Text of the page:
Other Places to Try:
Puro Gelato. I’ve seen how the real stuff is made (see my gelato-making video or read the eating gelato guide) so I am very picky when it comes to where I buy and eat gelato. This tiny gelato shop on Na Hrobci makes it perfectly though – naturally and fresh, and produced in small batches every day. It serves up traditional kinds like vanilla and chocolate and non-traditional ones like blueberry with sour cream or cucumber (which are also surprisingly good!) Grab it to-go for walk along the river. Na Hrobci, 1
Johnny’s Pizza. One of our neighbours was a Czech man named Johnny who happens to make the best pizza we’ve ever tasted. Exactly the kind you find in Italy – hard to resist when his shop is right by our flat and smells so good every time we walk by. It’s also conveniently open at 12am when you’re starving and kind of tipsy. We found Johnny always smiley behind his pizza counter and happy to make a custom flavour for us on the spot.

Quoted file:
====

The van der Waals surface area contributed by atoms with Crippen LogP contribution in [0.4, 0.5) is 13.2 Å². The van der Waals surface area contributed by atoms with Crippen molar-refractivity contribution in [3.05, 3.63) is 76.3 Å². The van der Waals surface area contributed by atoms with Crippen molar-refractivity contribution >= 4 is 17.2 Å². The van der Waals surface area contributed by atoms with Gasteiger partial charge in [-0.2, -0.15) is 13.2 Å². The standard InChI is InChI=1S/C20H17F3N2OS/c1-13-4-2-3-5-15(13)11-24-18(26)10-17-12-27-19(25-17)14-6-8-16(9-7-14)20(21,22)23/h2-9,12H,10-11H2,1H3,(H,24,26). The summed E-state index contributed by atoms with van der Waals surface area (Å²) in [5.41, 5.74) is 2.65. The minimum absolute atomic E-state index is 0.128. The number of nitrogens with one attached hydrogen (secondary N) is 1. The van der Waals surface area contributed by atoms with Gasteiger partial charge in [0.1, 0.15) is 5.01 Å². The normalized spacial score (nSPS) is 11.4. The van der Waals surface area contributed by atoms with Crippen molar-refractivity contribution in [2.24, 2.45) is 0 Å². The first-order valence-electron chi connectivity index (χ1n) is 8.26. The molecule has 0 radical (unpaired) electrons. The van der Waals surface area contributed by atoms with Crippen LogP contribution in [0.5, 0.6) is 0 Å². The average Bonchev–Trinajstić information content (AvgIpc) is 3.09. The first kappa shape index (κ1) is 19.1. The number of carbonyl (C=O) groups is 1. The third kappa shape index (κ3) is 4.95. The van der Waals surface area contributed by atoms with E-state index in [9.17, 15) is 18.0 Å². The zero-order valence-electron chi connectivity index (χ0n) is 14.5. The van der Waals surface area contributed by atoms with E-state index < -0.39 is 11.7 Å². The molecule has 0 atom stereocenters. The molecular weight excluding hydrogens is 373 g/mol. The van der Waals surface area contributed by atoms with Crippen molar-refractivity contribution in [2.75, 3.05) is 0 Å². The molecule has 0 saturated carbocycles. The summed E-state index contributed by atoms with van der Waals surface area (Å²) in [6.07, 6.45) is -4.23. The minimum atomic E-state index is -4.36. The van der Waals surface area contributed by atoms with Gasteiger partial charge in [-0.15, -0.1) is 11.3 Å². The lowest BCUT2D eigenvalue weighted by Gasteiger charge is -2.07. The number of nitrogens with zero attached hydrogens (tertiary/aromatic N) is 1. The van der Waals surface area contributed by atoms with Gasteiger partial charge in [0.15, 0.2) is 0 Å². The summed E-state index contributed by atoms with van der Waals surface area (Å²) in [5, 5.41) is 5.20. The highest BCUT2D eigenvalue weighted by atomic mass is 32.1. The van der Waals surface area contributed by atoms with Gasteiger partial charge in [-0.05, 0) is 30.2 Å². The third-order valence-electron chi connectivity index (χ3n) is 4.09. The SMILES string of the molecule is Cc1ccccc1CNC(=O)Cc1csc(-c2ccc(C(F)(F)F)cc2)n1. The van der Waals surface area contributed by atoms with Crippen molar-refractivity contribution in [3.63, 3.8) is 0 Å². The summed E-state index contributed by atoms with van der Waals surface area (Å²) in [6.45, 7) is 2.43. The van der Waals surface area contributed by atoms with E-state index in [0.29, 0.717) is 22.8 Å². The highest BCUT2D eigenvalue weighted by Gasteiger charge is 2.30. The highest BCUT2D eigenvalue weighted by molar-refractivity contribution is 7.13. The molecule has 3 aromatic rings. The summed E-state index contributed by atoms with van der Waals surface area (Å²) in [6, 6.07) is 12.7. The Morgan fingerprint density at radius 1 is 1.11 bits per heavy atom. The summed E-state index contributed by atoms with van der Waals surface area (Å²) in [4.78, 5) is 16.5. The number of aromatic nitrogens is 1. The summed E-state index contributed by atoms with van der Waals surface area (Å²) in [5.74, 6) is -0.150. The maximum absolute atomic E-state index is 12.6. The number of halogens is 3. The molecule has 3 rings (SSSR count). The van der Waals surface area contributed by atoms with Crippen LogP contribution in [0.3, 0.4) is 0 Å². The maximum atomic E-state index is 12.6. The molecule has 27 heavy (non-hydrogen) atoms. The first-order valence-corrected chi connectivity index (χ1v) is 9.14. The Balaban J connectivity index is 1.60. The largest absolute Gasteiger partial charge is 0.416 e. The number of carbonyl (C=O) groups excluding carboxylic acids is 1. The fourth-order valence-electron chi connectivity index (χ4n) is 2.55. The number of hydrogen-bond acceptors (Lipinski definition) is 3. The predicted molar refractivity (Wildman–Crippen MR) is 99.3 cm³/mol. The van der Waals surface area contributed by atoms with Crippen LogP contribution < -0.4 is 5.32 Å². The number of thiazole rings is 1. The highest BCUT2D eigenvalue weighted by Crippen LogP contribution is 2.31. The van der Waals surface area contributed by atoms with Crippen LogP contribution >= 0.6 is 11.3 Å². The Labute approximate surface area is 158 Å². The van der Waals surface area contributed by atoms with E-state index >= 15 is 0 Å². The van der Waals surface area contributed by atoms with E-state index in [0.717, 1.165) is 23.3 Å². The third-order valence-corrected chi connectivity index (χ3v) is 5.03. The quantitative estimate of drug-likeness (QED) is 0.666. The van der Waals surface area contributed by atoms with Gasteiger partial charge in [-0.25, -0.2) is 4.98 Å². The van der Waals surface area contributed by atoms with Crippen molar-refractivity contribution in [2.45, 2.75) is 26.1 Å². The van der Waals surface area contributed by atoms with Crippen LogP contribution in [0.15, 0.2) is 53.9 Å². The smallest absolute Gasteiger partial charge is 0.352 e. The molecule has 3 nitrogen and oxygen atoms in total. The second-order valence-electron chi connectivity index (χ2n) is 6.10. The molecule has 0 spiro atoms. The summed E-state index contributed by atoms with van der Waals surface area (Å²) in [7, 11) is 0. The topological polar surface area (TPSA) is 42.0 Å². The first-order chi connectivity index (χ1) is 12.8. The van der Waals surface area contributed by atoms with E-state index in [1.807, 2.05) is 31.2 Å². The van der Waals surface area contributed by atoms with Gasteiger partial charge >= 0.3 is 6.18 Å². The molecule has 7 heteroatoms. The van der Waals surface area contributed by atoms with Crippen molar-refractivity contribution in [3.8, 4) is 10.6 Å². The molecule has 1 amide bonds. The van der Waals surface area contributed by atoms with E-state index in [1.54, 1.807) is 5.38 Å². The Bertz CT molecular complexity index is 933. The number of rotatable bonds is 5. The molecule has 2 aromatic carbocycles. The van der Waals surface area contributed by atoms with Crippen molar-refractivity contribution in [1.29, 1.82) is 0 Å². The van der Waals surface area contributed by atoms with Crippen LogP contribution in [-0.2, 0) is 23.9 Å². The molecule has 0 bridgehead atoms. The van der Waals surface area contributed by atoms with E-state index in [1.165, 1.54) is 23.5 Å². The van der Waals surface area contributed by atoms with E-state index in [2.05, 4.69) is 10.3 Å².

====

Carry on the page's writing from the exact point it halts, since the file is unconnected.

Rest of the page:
We didn’t eat enough here.
If you’re in Prague I hope you drop in to taste one of his delicious slices. Koubkova 16.
Manifesto. A brand new open-air market, Manifesto is a unique foodie spot where different vendors serve up street food in a pop-up shipping container along side beer, and sometimes DJs and movie night. It’s hipster, minimalist, and futuristic. The market is the first fully cashless place in Prague, meaning you can only pay by credit card or payment app. But the most interesting thing about Manifesto is the story behind it. The founders wanted to revitalize a central part of Prague that everyone once avoided – the “no-go” zone they call it. Located in between Florenc metro and Prague’s main railway station, the area has been synonymous with drugs, waste, and homelessness but Manifesto is making it cool and trendy. As long as you follow their 12 rules including leaving your team jersey at home and no picking their poor flowers.